I remember LCS but never visited. Looking at these pictures I'm wondering where these animals go to hide out? Where are the trees for the giraffe's to eat. And did they provide prey for the lions to kill? Hmm many questions.

TokyoMagic! said...

Just like Nanook, I never visited Lion Country Safari. The funny thing is, I've written a blog post about it that also includes the info about Frasier the lion (Irene!), but it isn't set to post until May.

I do wish I had gotten the chance to see LCS. I think it was just far enough away, that it wasn't on my parents' radar. Maybe I should have begged them to take us. That worked for Magic Mountain, which was also a further drive than Disneyland, Knott's or Universal Studios.

Pegleg Pete said...

As a child in the early '70s I went to the Lion Country Safari in Georgia, but my only real memory of the visit was riding an elephant in the non-drive-through part of the park. Curiously, here in Britain there are still a number of drive-thorugh anumal parks in operation. A couple of years back there was a fairly high-profile incident in which a car caught fire in one park and the occupants had to be rescued before they became prey. I can't help but wonder how common such incidents are in these parks.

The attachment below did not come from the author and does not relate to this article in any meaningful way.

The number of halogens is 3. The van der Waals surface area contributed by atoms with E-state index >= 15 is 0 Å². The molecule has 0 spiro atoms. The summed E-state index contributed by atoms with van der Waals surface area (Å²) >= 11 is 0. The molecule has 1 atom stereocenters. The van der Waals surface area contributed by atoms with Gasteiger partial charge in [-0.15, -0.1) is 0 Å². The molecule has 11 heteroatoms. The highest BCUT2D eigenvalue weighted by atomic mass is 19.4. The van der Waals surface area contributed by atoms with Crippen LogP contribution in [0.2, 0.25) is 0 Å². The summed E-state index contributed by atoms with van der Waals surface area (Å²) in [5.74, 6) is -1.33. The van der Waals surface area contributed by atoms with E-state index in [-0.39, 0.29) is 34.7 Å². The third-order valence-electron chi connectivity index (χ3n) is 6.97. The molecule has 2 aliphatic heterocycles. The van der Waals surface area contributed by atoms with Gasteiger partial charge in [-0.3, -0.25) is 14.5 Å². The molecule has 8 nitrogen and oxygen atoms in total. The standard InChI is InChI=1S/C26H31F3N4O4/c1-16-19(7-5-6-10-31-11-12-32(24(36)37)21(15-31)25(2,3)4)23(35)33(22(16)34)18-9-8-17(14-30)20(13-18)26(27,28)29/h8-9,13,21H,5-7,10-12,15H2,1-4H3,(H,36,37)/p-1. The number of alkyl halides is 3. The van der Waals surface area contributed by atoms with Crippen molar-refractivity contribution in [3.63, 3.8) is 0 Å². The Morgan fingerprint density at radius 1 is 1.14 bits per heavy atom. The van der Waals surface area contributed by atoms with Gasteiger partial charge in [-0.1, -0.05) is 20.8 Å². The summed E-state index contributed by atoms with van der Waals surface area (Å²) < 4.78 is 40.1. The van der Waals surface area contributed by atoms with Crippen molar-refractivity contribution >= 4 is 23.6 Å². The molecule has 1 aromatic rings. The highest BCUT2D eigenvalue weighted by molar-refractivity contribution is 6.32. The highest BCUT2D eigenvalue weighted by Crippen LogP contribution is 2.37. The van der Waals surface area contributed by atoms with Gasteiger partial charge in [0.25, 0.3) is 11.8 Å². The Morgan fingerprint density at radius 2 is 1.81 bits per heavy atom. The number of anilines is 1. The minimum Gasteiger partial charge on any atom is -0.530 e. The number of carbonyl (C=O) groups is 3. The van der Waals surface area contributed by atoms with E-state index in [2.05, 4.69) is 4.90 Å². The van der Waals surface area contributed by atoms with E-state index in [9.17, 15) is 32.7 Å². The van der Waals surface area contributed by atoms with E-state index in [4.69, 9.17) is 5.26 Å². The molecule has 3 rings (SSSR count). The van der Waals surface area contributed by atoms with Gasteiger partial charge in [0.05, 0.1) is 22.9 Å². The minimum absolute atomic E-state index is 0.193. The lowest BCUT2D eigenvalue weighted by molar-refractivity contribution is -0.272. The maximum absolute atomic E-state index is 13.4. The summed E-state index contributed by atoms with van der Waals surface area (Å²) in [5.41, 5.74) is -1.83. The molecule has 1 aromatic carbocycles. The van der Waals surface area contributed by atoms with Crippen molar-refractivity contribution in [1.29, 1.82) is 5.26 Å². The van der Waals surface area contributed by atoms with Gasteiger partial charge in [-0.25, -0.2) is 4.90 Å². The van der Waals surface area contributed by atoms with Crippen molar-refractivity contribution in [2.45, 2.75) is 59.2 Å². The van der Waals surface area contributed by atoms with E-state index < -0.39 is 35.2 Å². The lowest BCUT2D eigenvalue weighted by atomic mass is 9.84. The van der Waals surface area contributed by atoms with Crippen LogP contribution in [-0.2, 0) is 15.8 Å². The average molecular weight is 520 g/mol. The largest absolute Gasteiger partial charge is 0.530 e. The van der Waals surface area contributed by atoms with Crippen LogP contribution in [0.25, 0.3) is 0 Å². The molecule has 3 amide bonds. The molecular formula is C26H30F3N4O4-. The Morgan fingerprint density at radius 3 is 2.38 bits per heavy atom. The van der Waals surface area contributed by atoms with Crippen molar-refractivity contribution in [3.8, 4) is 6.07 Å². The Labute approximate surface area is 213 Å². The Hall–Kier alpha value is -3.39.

Pegleg Pete said...

And, yes, I do remember loving that zebra-stripe motif associated with Lion Country Safari!

Anonymous said...

LCS. It was a time when there still were open spaces sufficient to support a mini savannah. I believe the area is now called Irvine Center, pretty much at the junction of I-5 and I-405. Living nearby we went a number of times and it's now etched in my memory. Orange County was a cool place to live back then. KS

Chuck said...